i think FB#18, like the traditional, official Church position, goes to some pains to elevate the authority of the bible over egw…but it might as well not bother…if something is inspired, it logically must be authoritative…and authoritative means just that…no amount of quibbling can reasonably consign it to a secondary status…

the question, then, must centre, as this article discusses, on whether the original designation of inspiration for egw was correct…the reality is that decades upon decades of charges of everything from plagiarism and theft to rank lies have been levied against egw, to no real avail…part of this futility, of course, has rested in the often dubious Adventism of those involved in these charges…but the bigger aspect of this futility is the result of egw’s own prediction that these things would increase towards the end of time…the suspicion that she knew she was a fraud and was merely projecting what she knew was an inevitability notwithstanding, the reality continues to be that if egw was inspired, and truly foresaw the war mounted against her in the future, there is no way for her to say this other than the way she has said it…

i think, as with all things spiritual, there is a choice required in order to believe in the inspiration of egw, amidst many compelling choices to the contrary…while we can say that egw has a long track record of building faith, it is the increasing reality that it takes faith to benefit from egw in the first place…personally, i think this is why faith, in anything spiritual, is rewarded, and why it is depicted as the key to effective spirituality…faith is never an inevitability, as if there were no other equally or more viable options to take…quite unlike a scientific belief, faith is a choice consciously and deliberately made when there are many other reasonable choices available…faith is therefore not unlike love, where a particular object is chosen for adoration, not because it was the only object to choose at the time, but because it eclipsed all else in terms of desirability…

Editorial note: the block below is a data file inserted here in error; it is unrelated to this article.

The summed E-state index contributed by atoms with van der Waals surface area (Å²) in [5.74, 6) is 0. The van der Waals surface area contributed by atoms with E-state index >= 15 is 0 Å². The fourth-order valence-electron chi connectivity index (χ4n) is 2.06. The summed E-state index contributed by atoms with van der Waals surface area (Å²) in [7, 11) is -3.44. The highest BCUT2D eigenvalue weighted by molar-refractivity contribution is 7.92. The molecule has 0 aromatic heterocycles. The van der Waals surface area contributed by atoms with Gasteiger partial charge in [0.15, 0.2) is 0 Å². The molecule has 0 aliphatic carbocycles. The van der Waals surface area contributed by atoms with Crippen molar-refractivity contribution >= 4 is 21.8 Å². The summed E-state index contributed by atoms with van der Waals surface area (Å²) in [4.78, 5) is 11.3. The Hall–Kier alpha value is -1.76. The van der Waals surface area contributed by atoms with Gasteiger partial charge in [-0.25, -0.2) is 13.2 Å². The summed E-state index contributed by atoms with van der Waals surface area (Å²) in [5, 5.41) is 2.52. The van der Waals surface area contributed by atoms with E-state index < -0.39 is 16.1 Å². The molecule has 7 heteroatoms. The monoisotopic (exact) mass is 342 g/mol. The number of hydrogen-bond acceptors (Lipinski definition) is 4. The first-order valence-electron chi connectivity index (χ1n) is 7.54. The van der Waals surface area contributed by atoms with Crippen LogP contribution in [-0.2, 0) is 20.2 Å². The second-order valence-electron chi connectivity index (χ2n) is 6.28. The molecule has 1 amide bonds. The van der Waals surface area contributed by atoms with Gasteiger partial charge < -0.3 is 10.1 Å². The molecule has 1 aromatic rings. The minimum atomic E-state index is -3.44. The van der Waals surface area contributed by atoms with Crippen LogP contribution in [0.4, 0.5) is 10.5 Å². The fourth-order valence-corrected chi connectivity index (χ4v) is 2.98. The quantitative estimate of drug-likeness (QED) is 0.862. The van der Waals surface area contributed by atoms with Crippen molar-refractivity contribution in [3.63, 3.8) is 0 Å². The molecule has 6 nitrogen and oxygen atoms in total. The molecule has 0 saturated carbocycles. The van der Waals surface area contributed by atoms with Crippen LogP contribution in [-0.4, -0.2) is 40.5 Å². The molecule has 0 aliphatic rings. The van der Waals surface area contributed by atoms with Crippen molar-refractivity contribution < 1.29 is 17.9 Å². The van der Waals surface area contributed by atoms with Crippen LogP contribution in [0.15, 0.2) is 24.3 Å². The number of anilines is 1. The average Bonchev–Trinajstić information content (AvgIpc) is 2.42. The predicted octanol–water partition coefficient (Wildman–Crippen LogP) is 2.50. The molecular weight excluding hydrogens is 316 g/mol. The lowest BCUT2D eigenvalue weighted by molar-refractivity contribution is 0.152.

First things first, man: Is that Ellen G. White’s grave in the photo?

I don’t have a problem with the obelisk, in the background, though White might: As Somé M. Louis has observed:

The monolithic obelisk was invented by the kings of the fifth dynasty (2465-2323 BCE) in reverence to the sun god, Re. They often had kingly connotations, representing a connection between the spirit (ka ) of the king, and the sun god. The shape of these obelisks may have been representational, with the shaft functioning as a pillar in honor of the sun god, and the pyramidion symbolizing the rays of the sun as they hit the earth. Despite the new meanings of the monolithic obelisk, these gigantic structures still functioned as funerary monuments, and were often placed at the entrance of tombs.

This seems to be precisely the kind of symbolic repurposing — from heathenism — against which she was repeatedly claimed to have spoken.

No, my issue is with the ghastly apparition in the foreground. Is that a permanent feature? Or is this photo from her funeral? What’s going on here?

Secondly, in this text…

The Scriptures testify that one of the gifts of the Holy Spirit is prophecy. This gift is an identifying mark of the remnant church

…the bolded line is false, or, at least, I disagree that it is true.

The logic which generates this conclusion from biblical data is pretzel-shaped. I wrote about it in my HERETIC. essay, “Who Is Really The Remnant Church?”

In other words, a large part of SDA adoration for EGW is based in the belief she represents God’s seal; one affirming Adventism is true and has His favor. But the argument, in my opinion, is highly, obviously flawed.


I’m not clear.

Is this statement…

…one affirming EGW’s inerrancy / infallibility? Or is it one affirming the question will keep coming up without a falsifiable definition of these qualities?

Also, you say:

What do you mean by, “to no real avail”?

Adventism is not open source. People generally believe what the leadership tells them, and contradicting sources of information are not only few, but ignored, restricted, or disparaged; you, for example, speak to, “the often dubious Adventism of those involved in these charges.”

Do you think EGW’s dietary prowess would have survived a reader’s version of Prophetess of Health sold next to it? What if Fred Veltman’s report came with each set of Testimonies to the Church?


The modern synthesis — what many call evolution, or the theory of evolution — does not make any statements about, or have any requirements regarding, how life originated. This is a wholly separate area of research.

Evolution is a statement about how living things change. It argues that living things change because 1) organisms are fit for their environments, or not, and/or 2) organisms’s genes change.



i think it’s both…in fact i think the one always assumes the other…

the Church doesn’t appear to be interested in severing ties with egw any time soon…at the last GC, delegates voted to affirm confidence in egw to the tune of 90.7%…